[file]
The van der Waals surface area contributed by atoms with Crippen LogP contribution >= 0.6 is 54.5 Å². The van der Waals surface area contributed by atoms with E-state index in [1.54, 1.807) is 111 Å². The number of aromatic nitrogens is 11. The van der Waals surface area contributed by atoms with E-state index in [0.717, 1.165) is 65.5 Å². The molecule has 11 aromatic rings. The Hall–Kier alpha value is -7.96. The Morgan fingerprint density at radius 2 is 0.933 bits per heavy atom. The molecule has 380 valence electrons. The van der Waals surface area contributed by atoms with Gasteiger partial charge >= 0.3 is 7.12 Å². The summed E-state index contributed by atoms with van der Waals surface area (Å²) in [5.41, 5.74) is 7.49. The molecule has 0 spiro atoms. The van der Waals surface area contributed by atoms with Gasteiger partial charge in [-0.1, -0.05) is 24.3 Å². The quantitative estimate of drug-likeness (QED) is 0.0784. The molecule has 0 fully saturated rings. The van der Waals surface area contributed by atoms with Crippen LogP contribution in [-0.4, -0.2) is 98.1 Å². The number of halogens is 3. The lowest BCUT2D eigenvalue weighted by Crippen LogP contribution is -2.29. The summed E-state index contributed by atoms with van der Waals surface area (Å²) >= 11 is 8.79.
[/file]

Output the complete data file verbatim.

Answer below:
The van der Waals surface area contributed by atoms with Crippen LogP contribution >= 0.6 is 54.5 Å². The van der Waals surface area contributed by atoms with E-state index in [1.54, 1.807) is 111 Å². The number of aromatic nitrogens is 11. The van der Waals surface area contributed by atoms with E-state index in [0.717, 1.165) is 65.5 Å². The molecule has 11 aromatic rings. The Hall–Kier alpha value is -7.96. The Morgan fingerprint density at radius 2 is 0.933 bits per heavy atom. The molecule has 380 valence electrons. The van der Waals surface area contributed by atoms with Gasteiger partial charge >= 0.3 is 7.12 Å². The summed E-state index contributed by atoms with van der Waals surface area (Å²) in [5.41, 5.74) is 7.49. The molecule has 0 spiro atoms. The van der Waals surface area contributed by atoms with Gasteiger partial charge in [-0.1, -0.05) is 24.3 Å². The quantitative estimate of drug-likeness (QED) is 0.0784. The molecule has 0 fully saturated rings. The van der Waals surface area contributed by atoms with Crippen LogP contribution in [-0.4, -0.2) is 98.1 Å². The number of halogens is 3. The lowest BCUT2D eigenvalue weighted by Crippen LogP contribution is -2.29. The summed E-state index contributed by atoms with van der Waals surface area (Å²) >= 11 is 8.79.